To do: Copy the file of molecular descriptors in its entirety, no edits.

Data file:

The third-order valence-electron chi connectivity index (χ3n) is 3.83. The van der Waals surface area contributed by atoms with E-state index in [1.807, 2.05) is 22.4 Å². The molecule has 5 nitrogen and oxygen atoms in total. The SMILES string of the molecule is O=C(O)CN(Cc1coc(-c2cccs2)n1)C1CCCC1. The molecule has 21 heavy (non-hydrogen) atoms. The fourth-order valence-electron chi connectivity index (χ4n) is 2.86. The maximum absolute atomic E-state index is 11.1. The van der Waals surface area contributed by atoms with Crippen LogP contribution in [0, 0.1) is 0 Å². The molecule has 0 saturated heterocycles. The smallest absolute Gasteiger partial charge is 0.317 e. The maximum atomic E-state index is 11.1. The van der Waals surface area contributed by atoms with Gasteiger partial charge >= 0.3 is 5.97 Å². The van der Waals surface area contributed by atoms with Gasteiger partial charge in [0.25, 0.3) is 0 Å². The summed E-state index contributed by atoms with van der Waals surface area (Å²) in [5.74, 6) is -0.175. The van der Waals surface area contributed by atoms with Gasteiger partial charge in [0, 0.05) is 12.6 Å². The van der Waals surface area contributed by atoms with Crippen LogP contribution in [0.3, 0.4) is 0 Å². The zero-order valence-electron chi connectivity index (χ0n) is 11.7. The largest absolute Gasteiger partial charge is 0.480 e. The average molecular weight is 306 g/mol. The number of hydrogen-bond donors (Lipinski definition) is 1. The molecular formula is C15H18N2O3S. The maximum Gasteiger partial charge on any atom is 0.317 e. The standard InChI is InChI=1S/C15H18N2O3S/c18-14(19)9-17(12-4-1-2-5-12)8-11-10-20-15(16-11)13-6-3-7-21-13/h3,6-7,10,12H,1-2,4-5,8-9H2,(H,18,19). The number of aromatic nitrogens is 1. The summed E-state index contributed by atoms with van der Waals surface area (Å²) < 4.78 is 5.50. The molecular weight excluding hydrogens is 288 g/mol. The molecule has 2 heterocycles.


The third-order valence-electron chi connectivity index (χ3n) is 3.83. The van der Waals surface area contributed by atoms with E-state index in [1.807, 2.05) is 22.4 Å². The molecule has 5 nitrogen and oxygen atoms in total. The SMILES string of the molecule is O=C(O)CN(Cc1coc(-c2cccs2)n1)C1CCCC1. The molecule has 21 heavy (non-hydrogen) atoms. The fourth-order valence-electron chi connectivity index (χ4n) is 2.86. The maximum absolute atomic E-state index is 11.1. The van der Waals surface area contributed by atoms with Crippen LogP contribution in [0, 0.1) is 0 Å². The molecule has 0 saturated heterocycles. The smallest absolute Gasteiger partial charge is 0.317 e. The maximum atomic E-state index is 11.1. The van der Waals surface area contributed by atoms with Gasteiger partial charge >= 0.3 is 5.97 Å². The van der Waals surface area contributed by atoms with Gasteiger partial charge in [0.25, 0.3) is 0 Å². The summed E-state index contributed by atoms with van der Waals surface area (Å²) in [5.74, 6) is -0.175. The van der Waals surface area contributed by atoms with Gasteiger partial charge in [0, 0.05) is 12.6 Å². The van der Waals surface area contributed by atoms with Crippen LogP contribution in [0.3, 0.4) is 0 Å². The zero-order valence-electron chi connectivity index (χ0n) is 11.7. The largest absolute Gasteiger partial charge is 0.480 e. The average molecular weight is 306 g/mol. The number of hydrogen-bond donors (Lipinski definition) is 1. The molecular formula is C15H18N2O3S. The maximum Gasteiger partial charge on any atom is 0.317 e. The standard InChI is InChI=1S/C15H18N2O3S/c18-14(19)9-17(12-4-1-2-5-12)8-11-10-20-15(16-11)13-6-3-7-21-13/h3,6-7,10,12H,1-2,4-5,8-9H2,(H,18,19). The number of aromatic nitrogens is 1. The summed E-state index contributed by atoms with van der Waals surface area (Å²) < 4.78 is 5.50. The molecular weight excluding hydrogens is 288 g/mol. The molecule has 2 heterocycles.